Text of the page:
“I like Sydney and I would like to come back.”

Komori’s time equalled that of Do Canto’s winning time in 2017, but the second placed Aussie conceded that he didn’t have the pace to go with the Japanese victor today.

“I couldn’t go with the break today. I’ve been running long enough to know that I would have blown up if I had tried to stick with him,” Do Canto surmised.

For the second year in a row – and third time overall – Sydney’s Belinda Martin was the first woman over the line in the Half Marathon, the 45-year-old super mum besting her 2018 winning time by just over a minute to finish in 01:14:50. It was an all-Aussie podium in the women’s race, as Vaucluse’s Rebecca Lowe finished second (1:17:04) and Launceston’s Karinna Fyfe placed third (1:18:09).

Martin highlighted that her ability to train with her kids had allowed her more time than ever before to dedicate to her running.

“At 45 I’m able to do more with my time and my kids are that bit older, so I can actually train with them now. My 11-year-old is training for national championships and he can do part of a run with me, and my daughter runs too, so I’ve got friends,” Martin beamed.

In the 10km Blackmores Bridge Run, race record holder James Nipperess from Sydney was first across the line in 30:08, his second victory since 2010. Second was Kieran Tall (NSW) who improved by one place on his effort from last year and completed the course in 30:12, while third was the ACT’s Bryce Anderson in 30:26. Marnie Ponton (34:21), Lauren Reid (34:31) and Michelle Pearson (35:30) made it a NSW clean-sweep on the women’s podium.

Participants in today’s event will raise more than $2 million for Australian charities, and at close of race it was Sydney’s Jacqui Bruyn leading the charge with an astonishing sum of more than $35,000 raised for the Stillbirth Foundation Australia. Her contribution and those of today’s record number of participants has helped bring the total raised by the event since its inception in 2001 to more than $20 million.

Blackmores Sydney Running Festival Event Director Wayne Larden said record event entries were the foundation of making this year’s event one of the most memorable.

“To have more than 40,000 people getting out and taking part in this event on a sunny Sydney morning, running past Sydney tourist icons and a glittering harbour not only sets an outstanding participation record, it also emphasises that we have one of the best events, certainly the most scenic and on par with the very best of international marathons in around the world,” said Mr Larden.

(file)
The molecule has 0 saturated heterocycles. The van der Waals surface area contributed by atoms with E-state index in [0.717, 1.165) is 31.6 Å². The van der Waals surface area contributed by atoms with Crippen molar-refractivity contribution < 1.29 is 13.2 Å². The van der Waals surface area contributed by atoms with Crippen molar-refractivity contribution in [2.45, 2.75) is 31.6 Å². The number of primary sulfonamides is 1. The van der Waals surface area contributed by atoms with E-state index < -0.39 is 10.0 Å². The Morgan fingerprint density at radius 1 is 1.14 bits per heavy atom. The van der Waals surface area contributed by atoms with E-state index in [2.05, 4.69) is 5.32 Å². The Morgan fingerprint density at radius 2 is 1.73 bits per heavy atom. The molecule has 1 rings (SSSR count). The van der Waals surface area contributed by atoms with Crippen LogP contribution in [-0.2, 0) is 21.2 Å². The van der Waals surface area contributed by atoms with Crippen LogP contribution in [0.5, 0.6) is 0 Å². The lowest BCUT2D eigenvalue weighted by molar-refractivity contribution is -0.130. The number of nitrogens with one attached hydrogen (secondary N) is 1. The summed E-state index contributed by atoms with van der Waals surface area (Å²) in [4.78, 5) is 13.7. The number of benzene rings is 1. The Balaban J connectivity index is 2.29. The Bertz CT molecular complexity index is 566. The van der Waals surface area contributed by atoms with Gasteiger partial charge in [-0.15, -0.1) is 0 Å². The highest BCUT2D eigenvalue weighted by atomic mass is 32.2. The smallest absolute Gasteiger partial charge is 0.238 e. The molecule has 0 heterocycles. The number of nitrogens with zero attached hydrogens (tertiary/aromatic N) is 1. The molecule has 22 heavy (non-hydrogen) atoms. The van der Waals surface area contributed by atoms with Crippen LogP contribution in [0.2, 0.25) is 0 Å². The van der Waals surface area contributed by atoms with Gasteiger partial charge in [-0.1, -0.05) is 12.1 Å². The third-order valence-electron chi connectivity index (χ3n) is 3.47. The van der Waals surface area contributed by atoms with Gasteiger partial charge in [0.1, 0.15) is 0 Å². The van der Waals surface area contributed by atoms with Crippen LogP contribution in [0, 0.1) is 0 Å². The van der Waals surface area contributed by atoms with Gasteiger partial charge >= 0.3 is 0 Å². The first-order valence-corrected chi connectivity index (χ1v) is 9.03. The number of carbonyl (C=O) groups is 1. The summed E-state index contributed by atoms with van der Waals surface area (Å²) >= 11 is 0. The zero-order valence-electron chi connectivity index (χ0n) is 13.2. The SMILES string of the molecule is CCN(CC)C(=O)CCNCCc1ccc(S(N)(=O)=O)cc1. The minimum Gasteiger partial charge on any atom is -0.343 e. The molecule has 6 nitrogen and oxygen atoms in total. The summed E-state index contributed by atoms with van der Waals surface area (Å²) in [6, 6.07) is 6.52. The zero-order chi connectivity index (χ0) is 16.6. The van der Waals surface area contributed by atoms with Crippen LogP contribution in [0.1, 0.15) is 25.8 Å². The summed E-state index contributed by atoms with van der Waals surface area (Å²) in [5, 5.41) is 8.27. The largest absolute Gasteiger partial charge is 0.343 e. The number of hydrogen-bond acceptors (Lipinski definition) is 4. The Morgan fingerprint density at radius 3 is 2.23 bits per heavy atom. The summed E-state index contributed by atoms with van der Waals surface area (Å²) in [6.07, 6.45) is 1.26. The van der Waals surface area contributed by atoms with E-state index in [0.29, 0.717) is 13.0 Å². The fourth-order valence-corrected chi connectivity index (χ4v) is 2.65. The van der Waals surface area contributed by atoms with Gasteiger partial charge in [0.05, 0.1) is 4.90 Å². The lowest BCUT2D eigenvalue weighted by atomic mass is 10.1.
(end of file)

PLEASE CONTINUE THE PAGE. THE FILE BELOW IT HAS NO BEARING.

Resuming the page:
“Every year we talk about how great this event is and we have accolades such as being awarded IAAF Gold Label status in 2015 to show that. But on top of that we have an event that has grown by 32,000 participants since its inception in 2001, we will inject approximately $18 million into the local economy via direct visitor spending and we have raised millions for Aussie charities.

“This year’s event has beamed the best of Sydney into more than 450 million homes worldwide, including live to China for the first time on Shanghai TV, and again into EuroSport Asia and FUJI TV Japan, amongst a host of other international broadcasters.

“Today we have seen a fiercely contested marathon take place and it will grab global attention. Weve seen sub 2hr10min marathon results which will most certainly encourage marathon tourists to give the Blackmores Sydney Marathon a go. We’ve also had thousands of people running and walking the half marathon, 10k Bridge Run and Family Fun Run, which exemplifies the spirit and camaraderie of participants in this event.”




  1. Filex Kiprotich (Kenya) 02:09:49
  2. Michael Kunyuga (Kenya) 02:10:05
  3. Saturo Sasaki (Japan) 02:11:02


  1. Stellah Barsosio (Kenya) 02:24:33
  2. Josephine Chepkoech (Kenya) 02:26:43
  3. Tejitu Daba (Bahrain) 02:28:22



  1. Richard Colman (Highton, VIC) 01:55:42
  2. Jake Lappin (Canberra, ACT): 01:55:44


  1. Eliza Ault-Connell (Albury, NSW) 02:03:28
  2. Christie Dawes (Newcastle, NSW): 02:05:27



  1. Ryota Komori (Japan) 01:05:00
  2. Thomas Do Canto (Sydney, NSW) 01:05:32
  3. Kazumasa Asakura (Japan) 01:05:52


  1. Belinda Martin (Sylvania, NSW) 01:14:50
  2. Rebecca Lowe (Vaucluse, NSW) 01:17:04
  3. Karinna Fyfe (Launceston, TAS) 01:18:09



  1. James Nipperess (Sydney, NSW): 00:30:08
  2. Kieren Tall (Terrey Hills, NSW) 00:30:12
  3. Bryce Anderson (Turner, ACT): 00:30:26


  1. Marnie Ponton (Blue Mountains, NSW): 00:34:21
  2. Lauren Reid (Sydney, NSW): 00:34:31
  3. Michelle Pearson (Woolgoolga, NSW): 00:35:30

Full results available at